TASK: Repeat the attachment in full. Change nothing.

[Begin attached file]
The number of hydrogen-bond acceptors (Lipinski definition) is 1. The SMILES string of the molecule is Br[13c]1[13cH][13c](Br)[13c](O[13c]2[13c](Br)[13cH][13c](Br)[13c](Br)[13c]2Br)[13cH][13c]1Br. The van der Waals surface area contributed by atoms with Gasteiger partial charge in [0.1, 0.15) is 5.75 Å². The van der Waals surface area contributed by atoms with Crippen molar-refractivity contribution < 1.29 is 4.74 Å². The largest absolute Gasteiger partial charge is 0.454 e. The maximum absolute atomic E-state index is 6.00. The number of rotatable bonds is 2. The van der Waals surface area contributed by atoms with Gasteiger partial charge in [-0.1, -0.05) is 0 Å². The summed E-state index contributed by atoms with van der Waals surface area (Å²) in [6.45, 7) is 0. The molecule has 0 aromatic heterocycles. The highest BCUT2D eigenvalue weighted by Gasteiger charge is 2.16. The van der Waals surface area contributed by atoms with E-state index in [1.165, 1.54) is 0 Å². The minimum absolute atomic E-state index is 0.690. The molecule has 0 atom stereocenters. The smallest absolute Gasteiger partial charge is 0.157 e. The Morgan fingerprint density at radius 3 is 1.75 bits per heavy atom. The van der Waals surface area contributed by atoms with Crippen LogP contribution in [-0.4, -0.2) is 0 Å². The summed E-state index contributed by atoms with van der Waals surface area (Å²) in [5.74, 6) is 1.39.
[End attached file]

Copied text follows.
The number of hydrogen-bond acceptors (Lipinski definition) is 1. The SMILES string of the molecule is Br[13c]1[13cH][13c](Br)[13c](O[13c]2[13c](Br)[13cH][13c](Br)[13c](Br)[13c]2Br)[13cH][13c]1Br. The van der Waals surface area contributed by atoms with Gasteiger partial charge in [0.1, 0.15) is 5.75 Å². The van der Waals surface area contributed by atoms with Crippen molar-refractivity contribution < 1.29 is 4.74 Å². The largest absolute Gasteiger partial charge is 0.454 e. The maximum absolute atomic E-state index is 6.00. The number of rotatable bonds is 2. The van der Waals surface area contributed by atoms with Gasteiger partial charge in [-0.1, -0.05) is 0 Å². The summed E-state index contributed by atoms with van der Waals surface area (Å²) in [6.45, 7) is 0. The molecule has 0 aromatic heterocycles. The highest BCUT2D eigenvalue weighted by Gasteiger charge is 2.16. The van der Waals surface area contributed by atoms with E-state index in [1.165, 1.54) is 0 Å². The minimum absolute atomic E-state index is 0.690. The molecule has 0 atom stereocenters. The smallest absolute Gasteiger partial charge is 0.157 e. The Morgan fingerprint density at radius 3 is 1.75 bits per heavy atom. The van der Waals surface area contributed by atoms with Crippen LogP contribution in [-0.4, -0.2) is 0 Å². The summed E-state index contributed by atoms with van der Waals surface area (Å²) in [5.74, 6) is 1.39.